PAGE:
Discworld Noir

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Discworld Noir is a computer game based on Terry Pratchett’s Discworld comic fantasy novels, and unlike the previous Discworld games is both an example and parody of the noir genre. The game was developed by Perfect Entertainment and published by GT Interactive. It was originally released in 1999 for Microsoft Windows. In 2000 it was ported to the PlayStation by Teeny Weeny Games, the resurrected form of the already insolvent Perfect. A port for the Sega Dreamcast was developed the same year but never released. Pratchett was consulted on the story and wrote some of the dialogue; he was credited in-game for causing “far too much interference.” As it is a film noir parody, the game’s protagonist Lewton frequently engages in hard-boiled soliloquy, or monologue.

The game utilizes a 2D game engine using pre-rendered characters displayed against pre-rendered backgrounds. Only the main character Lewton is using a polygonal model while residing in a walking or standing pose. The game was only released in Europe, and the development team no longer exists. As a result, the game, which suffered from several minor bugs, was not patched, and like many older games, has difficulty running on more modern platforms.

The main character is Lewton, the Discworld’s first and only private investigator, and former member of the Ankh-Morpork City Watch. His investigation of a brutal murder gets him involved in a sinister plot. The game’s story line is a completely original creation, unlike the previous Discworld games, two of which were based on particular novels, and one of which was a mixture of elements from several. It is set in Ankh-Morpork, the largest city on the Discworld.

The game features many new characters and locales, which do not appear in the Discworld books. However, as the game is set in Ankh-Morpork, characters and locales from the books also appear, such as the Unseen University, the Dysk Theatre, Pseudopolis Yard, the City Watch and eccentric inventor Leonard da Quirm. The game’s manual includes an introduction written by Discworld creator Terry Pratchett.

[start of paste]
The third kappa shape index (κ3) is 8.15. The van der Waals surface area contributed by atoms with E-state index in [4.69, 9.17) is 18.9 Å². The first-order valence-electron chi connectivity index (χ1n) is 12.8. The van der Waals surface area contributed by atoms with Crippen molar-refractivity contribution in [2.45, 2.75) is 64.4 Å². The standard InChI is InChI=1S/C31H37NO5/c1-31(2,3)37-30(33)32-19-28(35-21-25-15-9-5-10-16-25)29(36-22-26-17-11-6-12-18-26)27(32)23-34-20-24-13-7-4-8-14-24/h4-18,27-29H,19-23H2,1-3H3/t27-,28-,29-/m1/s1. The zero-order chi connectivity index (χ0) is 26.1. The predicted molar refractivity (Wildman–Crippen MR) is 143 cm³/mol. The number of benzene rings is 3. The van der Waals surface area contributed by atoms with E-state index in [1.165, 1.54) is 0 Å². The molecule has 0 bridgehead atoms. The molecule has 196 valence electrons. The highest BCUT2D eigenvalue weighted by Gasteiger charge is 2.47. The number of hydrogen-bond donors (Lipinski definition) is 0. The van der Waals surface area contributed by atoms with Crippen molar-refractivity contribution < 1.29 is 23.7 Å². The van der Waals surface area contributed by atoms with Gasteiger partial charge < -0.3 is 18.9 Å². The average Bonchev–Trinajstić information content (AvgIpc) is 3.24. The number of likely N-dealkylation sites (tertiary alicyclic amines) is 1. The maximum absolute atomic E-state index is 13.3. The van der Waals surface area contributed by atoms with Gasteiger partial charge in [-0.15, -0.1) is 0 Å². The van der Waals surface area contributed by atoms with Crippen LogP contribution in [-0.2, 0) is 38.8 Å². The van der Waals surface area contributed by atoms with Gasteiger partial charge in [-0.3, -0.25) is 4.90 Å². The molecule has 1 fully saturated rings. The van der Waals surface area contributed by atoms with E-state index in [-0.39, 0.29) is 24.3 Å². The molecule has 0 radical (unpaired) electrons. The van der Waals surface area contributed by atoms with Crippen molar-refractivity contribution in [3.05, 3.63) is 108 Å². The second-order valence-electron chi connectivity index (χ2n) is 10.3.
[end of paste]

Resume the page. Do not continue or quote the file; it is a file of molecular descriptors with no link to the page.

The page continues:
The moody music track, laden with ambient sound effects, was composed and recorded by British composer Paul Weir.

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Description

Discworld Noir is a computer game based on Terry Pratchett’s Discworld comic fantasy novels, and unlike the previous Discworld games is both an example and parody of the noir genre. The game was developed by Perfect Entertainment and published by GT Interactive. It was originally released in 1999 for Microsoft Windows. In 2000 it was ported to the PlayStation by Teeny Weeny Games, the resurrected form of the already insolvent Perfect. A port for the Sega Dreamcast was developed the same year but never released. Pratchett was consulted on the story and wrote some of the dialogue; he was credited in-game for causing “far too much interference.” As it is a film noir parody, the game’s protagonist Lewton frequently engages in hard-boiled soliloquy, or monologue.

The game utilizes a 2D game engine using pre-rendered characters displayed against pre-rendered backgrounds. Only the main character Lewton is using a polygonal model while residing in a walking or standing pose. The game was only released in Europe, and the development team no longer exists. As a result, the game, which suffered from several minor bugs, was not patched, and like many older games, has difficulty running on more modern platforms.

The main character is Lewton, the Discworld’s first and only private investigator, and former member of the Ankh-Morpork City Watch. His investigation of a brutal murder gets him involved in a sinister plot. The game’s story line is a completely original creation, unlike the previous Discworld games, two of which were based on particular novels, and one of which was a mixture of elements from several. It is set in Ankh-Morpork, the largest city on the Discworld.

The game features many new characters and locales, which do not appear in the Discworld books. However, as the game is set in Ankh-Morpork, characters and locales from the books also appear, such as the Unseen University, the Dysk Theatre, Pseudopolis Yard, the City Watch and eccentric inventor Leonard da Quirm. The game’s manual includes an introduction written by Discworld creator Terry Pratchett.

The moody music track, laden with ambient sound effects, was composed and recorded by British composer Paul Weir.

Copyright (C) Wikipedia

Additional information

Weight 1 kg

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